Tuesday, October 2, 2012

Ardbeg Supernova 2010 vs Octomore 2.1

Ardbeg Supernova - the extreme model from the maker of serious peat monsters. I miss a lot of Ardbeg special releases, sadly. They are all good and many are excellent. I've been reviewing Octomores and Gal Granov, the incredibly gregarious, intelligent, questing and amazingly active master of the Israeli food and booze blogging scene via Whisky Israel among others, asked me how the Octomores compared with Supernova. When I said I had never tried any of them we got busy setting up a trade and I recently received a sample of the 2010 edition from Gal.

Ardbeg Supernova barely there in the glass; huge on the palate

Ardbeg makes peat monsters and when Bruichladdich concocted Octomore, the most heavily peated whisky in the world, Ardbeg quite reasonably derived a competing version. Ardbeg has released fewer versions and less total volume of this intense fire water than Laddie - and they never quite got the peat phenol levels as obscenely far into the stratosphere as Laddie did (and continues to do) with Octomore. However, as anyone who has marveled at the heavy peat flavors of Lagavulin and Laphroaig (which taste mighty peaty at comparatively tiny phenol levels) the ppm number doesn't tell the whole story. I had to see which peat monster tweaked my peat freak tail the hardest.

Ardbeg SuperNova 2010 60.1%

Color: Pale straw

Nose: light and youthful spring meadow with floral vanilla and a kiss of lemon over a darker foreboding with spirit heat, clay, putty, and some distant petrol and auto garage.

Palate The entry is pointed and sweet with malt sugars, grassy and clean. There are gentle intonations of vigorous juicyfruit and jujubee berries on a thin light mouth feel. And then hits a roaring big expansion of spirit heat with vigorous big and classically maritime Ardbeg peat. The peat blooms into massive intensity, well melded with sweet. It is a huge, visceral, pulsating burn. At the turn to the finish it becomes massively bitter and ashen - like the gray end of a fine cigar. The intense ash fades over an extensive period of time progressing though herbal bitters and eventually into a gentle cherry and malty residual sweet glow on your blasted palate.

A dash of water ups the citrus lemon note in the nose and increases the angularity of the sugars. However the mouthfeel is noticeably richer and the pointy sweetness of entry rendered more honeyed. There more pepper and spice in the huge peat expansion.

Bottom line here, Ardbeg Supernova 2010 is a huge peat monster and a delicious dram with a lot going on flavor-wise.


Read Gal's review of it:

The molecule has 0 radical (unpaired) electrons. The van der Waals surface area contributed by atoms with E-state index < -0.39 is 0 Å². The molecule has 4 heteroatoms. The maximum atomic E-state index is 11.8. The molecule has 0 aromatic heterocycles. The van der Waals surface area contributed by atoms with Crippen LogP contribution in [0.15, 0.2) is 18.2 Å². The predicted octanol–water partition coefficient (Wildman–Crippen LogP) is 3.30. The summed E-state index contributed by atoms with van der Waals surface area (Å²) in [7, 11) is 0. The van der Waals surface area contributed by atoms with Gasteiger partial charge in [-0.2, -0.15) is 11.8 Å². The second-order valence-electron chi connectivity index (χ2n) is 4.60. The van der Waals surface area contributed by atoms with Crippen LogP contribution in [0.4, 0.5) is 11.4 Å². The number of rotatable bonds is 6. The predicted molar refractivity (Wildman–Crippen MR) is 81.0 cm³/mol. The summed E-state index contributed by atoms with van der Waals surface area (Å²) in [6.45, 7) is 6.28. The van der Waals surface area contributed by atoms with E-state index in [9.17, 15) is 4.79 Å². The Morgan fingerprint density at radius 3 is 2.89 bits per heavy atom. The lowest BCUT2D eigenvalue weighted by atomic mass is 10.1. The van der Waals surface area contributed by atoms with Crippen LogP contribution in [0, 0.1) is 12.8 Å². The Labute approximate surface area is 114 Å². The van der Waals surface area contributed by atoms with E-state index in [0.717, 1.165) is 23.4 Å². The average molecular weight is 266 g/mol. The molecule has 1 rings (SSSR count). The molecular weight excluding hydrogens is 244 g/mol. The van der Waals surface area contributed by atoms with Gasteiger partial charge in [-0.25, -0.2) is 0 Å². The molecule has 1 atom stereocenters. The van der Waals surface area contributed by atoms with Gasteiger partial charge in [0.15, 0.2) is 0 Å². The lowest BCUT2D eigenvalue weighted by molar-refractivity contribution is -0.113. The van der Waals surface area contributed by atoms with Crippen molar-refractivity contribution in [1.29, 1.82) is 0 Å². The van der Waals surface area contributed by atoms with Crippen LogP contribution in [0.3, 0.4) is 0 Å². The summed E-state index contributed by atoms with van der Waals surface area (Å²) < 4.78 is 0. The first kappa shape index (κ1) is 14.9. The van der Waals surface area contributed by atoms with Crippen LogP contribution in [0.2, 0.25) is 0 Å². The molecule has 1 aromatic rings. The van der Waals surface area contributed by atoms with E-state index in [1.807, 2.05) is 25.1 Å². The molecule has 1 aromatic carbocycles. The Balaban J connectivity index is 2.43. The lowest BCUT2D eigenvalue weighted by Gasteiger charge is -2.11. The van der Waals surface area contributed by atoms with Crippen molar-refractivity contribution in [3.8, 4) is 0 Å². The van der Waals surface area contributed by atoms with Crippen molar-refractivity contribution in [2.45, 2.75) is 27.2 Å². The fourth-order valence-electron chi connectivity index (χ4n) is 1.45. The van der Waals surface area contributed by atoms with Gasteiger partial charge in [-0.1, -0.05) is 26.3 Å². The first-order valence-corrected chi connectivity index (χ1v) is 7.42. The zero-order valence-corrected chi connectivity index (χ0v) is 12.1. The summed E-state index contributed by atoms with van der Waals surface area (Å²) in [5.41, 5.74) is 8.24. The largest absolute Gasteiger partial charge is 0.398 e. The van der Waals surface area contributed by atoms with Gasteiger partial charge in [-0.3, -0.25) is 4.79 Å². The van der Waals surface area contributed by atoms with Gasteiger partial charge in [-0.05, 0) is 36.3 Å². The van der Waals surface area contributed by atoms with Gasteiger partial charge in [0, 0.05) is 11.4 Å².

The general consensus in the blogosphere seems to be that Supernova 2010 is more citrus and fruit and less phenol and slam than the 2009 edition.  That sounded a lot like the general consensus about the difference between Octomore 01.1 (phenol and slam) and Octomore 2.1 (more sweet and heather - despite higher phenol levels).

Given the sweetness of Supernova and the legacy of the turn to the light between the 2009 and 2010 expressions I decided to skip the heavy petrol of Octomore 01.1 for the head to head comparison.. It was a toss up, for me, between the razor sharp 4.1 or the slightly more rounded 2.1. It seemed like splitting hairs and I have a fresh full bottle of 02.1 and only a couple of ounces of 4.1 so I queued up a dram of Octomore 02.1 straight away.

Octomore 2.1 62.5% 140ppm 5 yo

Color: pale yellow - a tiny touch darker than the pale pale Supernova

Nose: grassy sweet over industrial putty, clay. But where Ardbeg Supernova features floral and lemon notes, Octomore features a darker nasal palate with grass and grain sugars rather than flowers and more peat (clay) notes in evidence.

Palate: Ardbeg opens with pointed malt sugars and young grassy grain too, but more a tiny bit more heft, a thicker mouthfeel, and a slightly bigger mid palate expansion of ash, and tar. Octomore 2.1 has lemon citrus in the turn to the finish. There are maritime notes, iodine, sea air, kalamata olives. With repeated
sips the peat burn builds, but so does a creamy vanilla quality.  This is classic Octomore: grassy malty heather sweet entry followed by a titanic mid palate expansion of explosive peat and rich maritime flavor elements.  The palate experience divides cleanly into two divergent and opposite halves like the twin nature of Man: light and dark; good and evil.  Sweet angelic honey sugar sunlight and monstrous burning ashy tar laden hellfire.


Dramming them side by side I'm struck by how distinct the flavor profiles are: Ardbeg with more floral, citrus, and black pepper; Octomore with more honeyed malt, meadow, tar and cream.  The Ardbeg tastes so distinctly of Ardbeg and the Octomore is clearly in the peated Bruichladdich house style.  Yet I'm also struck by how similar they are to each other. Sweet and young up front with titanic peat wallops and huge tarry finishes. They are both true to what they are and clear Islay kin. Two different routes to the top of peat monster mountain. So, which is king? Octomore is darker and more convincing peat monster from the perspective of the density of burn. However Ardbeg Supernova is just ever so slightly more delicious from my perspective.  They are both monsters and both superb.  It's an academic question anyway.  Both are limited editions and both are long sold out in most places.  

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